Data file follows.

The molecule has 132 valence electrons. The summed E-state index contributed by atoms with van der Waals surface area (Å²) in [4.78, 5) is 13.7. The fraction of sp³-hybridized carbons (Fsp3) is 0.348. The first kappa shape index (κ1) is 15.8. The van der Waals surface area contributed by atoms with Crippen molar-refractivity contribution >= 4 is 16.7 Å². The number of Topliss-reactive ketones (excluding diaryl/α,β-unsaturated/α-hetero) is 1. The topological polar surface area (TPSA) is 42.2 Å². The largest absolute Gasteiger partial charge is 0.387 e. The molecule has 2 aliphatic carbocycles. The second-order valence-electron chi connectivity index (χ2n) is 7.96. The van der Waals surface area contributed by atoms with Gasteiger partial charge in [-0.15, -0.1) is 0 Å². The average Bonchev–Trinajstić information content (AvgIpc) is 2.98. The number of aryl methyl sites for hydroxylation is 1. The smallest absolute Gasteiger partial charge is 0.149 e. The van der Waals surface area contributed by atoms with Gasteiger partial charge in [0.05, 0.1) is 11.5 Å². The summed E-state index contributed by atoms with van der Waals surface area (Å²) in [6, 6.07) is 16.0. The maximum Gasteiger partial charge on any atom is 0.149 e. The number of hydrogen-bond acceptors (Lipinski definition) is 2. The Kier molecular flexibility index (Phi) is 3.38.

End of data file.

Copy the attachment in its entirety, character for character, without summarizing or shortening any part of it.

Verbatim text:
The molecule has 132 valence electrons. The summed E-state index contributed by atoms with van der Waals surface area (Å²) in [4.78, 5) is 13.7. The fraction of sp³-hybridized carbons (Fsp3) is 0.348. The first kappa shape index (κ1) is 15.8. The van der Waals surface area contributed by atoms with Crippen molar-refractivity contribution >= 4 is 16.7 Å². The number of Topliss-reactive ketones (excluding diaryl/α,β-unsaturated/α-hetero) is 1. The topological polar surface area (TPSA) is 42.2 Å². The largest absolute Gasteiger partial charge is 0.387 e. The molecule has 2 aliphatic carbocycles. The second-order valence-electron chi connectivity index (χ2n) is 7.96. The van der Waals surface area contributed by atoms with Gasteiger partial charge in [-0.15, -0.1) is 0 Å². The average Bonchev–Trinajstić information content (AvgIpc) is 2.98. The number of aryl methyl sites for hydroxylation is 1. The smallest absolute Gasteiger partial charge is 0.149 e. The van der Waals surface area contributed by atoms with Gasteiger partial charge in [0.05, 0.1) is 11.5 Å². The summed E-state index contributed by atoms with van der Waals surface area (Å²) in [6, 6.07) is 16.0. The maximum Gasteiger partial charge on any atom is 0.149 e. The number of hydrogen-bond acceptors (Lipinski definition) is 2. The Kier molecular flexibility index (Phi) is 3.38.